Look at Allendar’s definition of Unrighteous Anger: Unrighteous anger demands for “the self” a world under our control. We cannot wait for God’s redemption; we do not want to groan, to be put out or put off. Our timing is what matters and immediate justice is our demand. When that demand is not met, anger is our response.
Take a moment to contemplate: Take a moment and think about how “unrighteous anger” consume others and goes about condemning others. Share your thought with the group.
Question: How can unrighteous anger ultimately make us furious at God for not fulfilling our demands now?
In what ways have you seen this kind of anger destroy a person?
If you’ve not seen this happen, take a moment and think through the possible results. Share your thoughts with the group.
Righteous Anger: An assault against injustice.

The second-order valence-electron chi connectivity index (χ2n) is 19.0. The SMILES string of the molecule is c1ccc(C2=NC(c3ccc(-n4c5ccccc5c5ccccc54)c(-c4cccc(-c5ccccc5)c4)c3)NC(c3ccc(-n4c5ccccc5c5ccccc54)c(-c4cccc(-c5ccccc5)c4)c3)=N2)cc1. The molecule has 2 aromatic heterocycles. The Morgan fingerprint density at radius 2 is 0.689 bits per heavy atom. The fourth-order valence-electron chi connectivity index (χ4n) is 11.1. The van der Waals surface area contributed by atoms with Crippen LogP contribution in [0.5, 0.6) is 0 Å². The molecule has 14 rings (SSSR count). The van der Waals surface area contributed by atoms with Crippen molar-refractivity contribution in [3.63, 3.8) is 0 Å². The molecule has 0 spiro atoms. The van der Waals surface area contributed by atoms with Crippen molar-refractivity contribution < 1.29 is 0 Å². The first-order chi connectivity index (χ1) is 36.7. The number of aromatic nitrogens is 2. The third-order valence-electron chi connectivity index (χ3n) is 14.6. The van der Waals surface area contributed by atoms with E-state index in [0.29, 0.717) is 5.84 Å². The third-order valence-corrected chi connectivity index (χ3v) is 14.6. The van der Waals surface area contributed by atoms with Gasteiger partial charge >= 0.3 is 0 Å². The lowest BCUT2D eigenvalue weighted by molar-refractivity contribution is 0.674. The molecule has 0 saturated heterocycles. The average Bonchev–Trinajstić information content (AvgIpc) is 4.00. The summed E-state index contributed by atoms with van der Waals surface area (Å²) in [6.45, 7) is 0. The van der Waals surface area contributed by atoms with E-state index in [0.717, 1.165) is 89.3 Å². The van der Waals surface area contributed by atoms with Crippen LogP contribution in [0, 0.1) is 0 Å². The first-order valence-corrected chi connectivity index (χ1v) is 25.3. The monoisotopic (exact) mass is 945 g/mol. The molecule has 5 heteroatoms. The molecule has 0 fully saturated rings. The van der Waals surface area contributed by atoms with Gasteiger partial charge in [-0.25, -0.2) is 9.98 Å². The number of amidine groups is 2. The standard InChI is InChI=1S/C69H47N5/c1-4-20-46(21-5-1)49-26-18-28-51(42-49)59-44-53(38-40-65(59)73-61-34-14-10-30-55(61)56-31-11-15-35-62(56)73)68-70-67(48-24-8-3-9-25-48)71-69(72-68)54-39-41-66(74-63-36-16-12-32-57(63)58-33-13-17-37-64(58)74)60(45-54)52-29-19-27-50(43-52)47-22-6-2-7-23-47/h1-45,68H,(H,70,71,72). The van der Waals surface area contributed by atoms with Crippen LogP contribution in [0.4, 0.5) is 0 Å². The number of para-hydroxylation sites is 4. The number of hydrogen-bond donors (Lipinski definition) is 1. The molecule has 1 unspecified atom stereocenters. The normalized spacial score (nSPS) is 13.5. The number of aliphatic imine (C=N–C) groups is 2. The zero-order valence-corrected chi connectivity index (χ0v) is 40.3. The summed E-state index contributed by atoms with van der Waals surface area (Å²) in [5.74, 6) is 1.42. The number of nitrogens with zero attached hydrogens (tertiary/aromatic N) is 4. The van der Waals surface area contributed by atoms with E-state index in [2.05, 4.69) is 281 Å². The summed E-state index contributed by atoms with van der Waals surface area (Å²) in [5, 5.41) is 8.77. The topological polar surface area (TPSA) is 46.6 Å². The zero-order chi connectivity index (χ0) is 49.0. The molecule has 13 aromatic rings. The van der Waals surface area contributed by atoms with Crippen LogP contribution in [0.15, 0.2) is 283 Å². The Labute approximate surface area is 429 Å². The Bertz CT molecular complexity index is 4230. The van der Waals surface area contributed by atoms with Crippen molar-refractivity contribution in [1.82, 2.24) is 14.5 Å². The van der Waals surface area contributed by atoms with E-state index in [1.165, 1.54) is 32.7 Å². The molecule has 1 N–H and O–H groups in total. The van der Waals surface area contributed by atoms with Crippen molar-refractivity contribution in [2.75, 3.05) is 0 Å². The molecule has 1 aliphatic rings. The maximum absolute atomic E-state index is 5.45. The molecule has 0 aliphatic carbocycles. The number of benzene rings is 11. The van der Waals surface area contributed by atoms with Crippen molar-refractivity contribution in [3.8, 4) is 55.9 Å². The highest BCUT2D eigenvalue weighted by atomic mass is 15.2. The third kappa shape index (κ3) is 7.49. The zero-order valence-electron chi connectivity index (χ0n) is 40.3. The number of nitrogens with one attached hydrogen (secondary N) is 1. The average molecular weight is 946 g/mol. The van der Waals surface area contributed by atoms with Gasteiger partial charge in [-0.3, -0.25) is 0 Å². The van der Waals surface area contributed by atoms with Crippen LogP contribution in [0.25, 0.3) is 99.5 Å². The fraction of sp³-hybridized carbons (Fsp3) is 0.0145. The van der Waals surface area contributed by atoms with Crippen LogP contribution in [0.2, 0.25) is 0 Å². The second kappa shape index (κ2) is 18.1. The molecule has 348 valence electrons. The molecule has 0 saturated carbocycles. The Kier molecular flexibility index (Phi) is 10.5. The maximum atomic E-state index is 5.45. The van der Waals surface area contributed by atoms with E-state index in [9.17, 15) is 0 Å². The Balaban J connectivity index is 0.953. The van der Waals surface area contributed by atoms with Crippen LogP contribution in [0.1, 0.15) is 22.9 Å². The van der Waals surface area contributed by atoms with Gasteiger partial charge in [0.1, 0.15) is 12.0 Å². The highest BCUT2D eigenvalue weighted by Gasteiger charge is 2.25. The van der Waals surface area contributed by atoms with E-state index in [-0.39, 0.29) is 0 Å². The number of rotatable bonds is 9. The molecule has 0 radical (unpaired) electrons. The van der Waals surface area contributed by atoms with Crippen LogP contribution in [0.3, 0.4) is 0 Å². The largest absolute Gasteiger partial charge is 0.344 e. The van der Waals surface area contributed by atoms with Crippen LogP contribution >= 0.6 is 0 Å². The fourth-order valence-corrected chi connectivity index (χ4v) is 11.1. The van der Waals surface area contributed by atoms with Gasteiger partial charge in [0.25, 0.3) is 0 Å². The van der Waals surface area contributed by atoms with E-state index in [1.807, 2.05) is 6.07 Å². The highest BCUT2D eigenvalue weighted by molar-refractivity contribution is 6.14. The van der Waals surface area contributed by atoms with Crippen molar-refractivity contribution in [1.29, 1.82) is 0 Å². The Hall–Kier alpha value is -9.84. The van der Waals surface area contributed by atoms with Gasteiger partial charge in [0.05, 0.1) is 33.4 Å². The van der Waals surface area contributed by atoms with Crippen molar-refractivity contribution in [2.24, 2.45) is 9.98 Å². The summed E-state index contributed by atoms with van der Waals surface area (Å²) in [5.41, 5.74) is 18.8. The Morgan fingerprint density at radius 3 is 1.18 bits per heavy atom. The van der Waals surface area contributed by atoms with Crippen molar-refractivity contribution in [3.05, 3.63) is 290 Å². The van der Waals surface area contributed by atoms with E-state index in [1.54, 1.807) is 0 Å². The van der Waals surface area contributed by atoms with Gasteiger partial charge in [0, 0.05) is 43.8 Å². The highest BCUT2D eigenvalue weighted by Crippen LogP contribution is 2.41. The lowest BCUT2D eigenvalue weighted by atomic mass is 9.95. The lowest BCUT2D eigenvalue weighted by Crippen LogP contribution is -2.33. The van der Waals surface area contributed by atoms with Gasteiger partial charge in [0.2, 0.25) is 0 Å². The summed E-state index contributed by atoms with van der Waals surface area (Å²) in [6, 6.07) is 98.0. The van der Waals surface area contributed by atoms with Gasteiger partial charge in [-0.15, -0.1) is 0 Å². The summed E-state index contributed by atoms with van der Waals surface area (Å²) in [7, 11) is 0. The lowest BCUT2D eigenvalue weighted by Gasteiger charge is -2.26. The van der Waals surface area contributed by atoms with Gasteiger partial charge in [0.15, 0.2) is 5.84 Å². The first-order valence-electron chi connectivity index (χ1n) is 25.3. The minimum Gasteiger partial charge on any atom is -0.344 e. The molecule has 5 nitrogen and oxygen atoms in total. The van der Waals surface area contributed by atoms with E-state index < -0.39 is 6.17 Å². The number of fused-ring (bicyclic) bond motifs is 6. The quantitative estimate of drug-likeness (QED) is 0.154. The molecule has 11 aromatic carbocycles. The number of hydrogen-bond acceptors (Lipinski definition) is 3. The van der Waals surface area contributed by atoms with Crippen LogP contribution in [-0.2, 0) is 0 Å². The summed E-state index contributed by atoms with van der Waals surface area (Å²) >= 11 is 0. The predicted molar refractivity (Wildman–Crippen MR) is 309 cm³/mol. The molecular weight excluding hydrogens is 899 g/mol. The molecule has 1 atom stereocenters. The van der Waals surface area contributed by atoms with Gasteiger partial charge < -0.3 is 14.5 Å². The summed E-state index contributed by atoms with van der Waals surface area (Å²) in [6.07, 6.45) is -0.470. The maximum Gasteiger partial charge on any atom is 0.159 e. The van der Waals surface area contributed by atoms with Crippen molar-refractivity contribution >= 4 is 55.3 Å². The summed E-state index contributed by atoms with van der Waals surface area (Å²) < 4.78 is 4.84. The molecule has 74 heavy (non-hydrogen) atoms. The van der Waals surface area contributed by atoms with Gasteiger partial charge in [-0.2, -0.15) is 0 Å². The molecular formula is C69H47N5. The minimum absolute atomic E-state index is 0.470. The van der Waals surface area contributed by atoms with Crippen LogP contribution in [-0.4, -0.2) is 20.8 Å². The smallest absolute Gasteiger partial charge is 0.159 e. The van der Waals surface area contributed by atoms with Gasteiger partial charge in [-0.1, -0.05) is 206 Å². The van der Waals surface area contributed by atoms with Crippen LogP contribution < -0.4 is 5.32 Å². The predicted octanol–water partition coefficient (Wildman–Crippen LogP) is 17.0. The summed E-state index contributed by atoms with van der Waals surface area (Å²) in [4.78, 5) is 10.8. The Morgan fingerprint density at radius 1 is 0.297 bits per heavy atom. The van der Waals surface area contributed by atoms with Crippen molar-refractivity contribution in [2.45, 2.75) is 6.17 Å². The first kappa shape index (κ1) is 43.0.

Eph. 4:26 says, “In your anger do not sin.” This verse states clearly that not all anger is unrighteous.
Key Point to Remember: When injustice happens, the lack of anger is a sign of something being terribly wrong. This can be in a society or in a heart. Righteous anger grieves and struggles with God, asking questions “What are you doing? Why are you not doing something? When are you going to do something about this?”
Look at Psalm 77:6-11 First, the psalmist struggles with God, then he remembers to remember.
“I remembered my songs in the night. My heart mused and my spirit inquired: 7‘Will the Lord reject forever? Will He never show His favor again? 8Has His unfailing love vanished forever? Has His promise failed for all time? 9Has God forgotten to be merciful? Has He in anger withheld His compassion?’ Selah 10Then I thought, ‘To this I will appeal: the years of the right hand of the Most High.’ 11I will remember the deeds of the LORD; yes, I will remember your miracles of long ago.”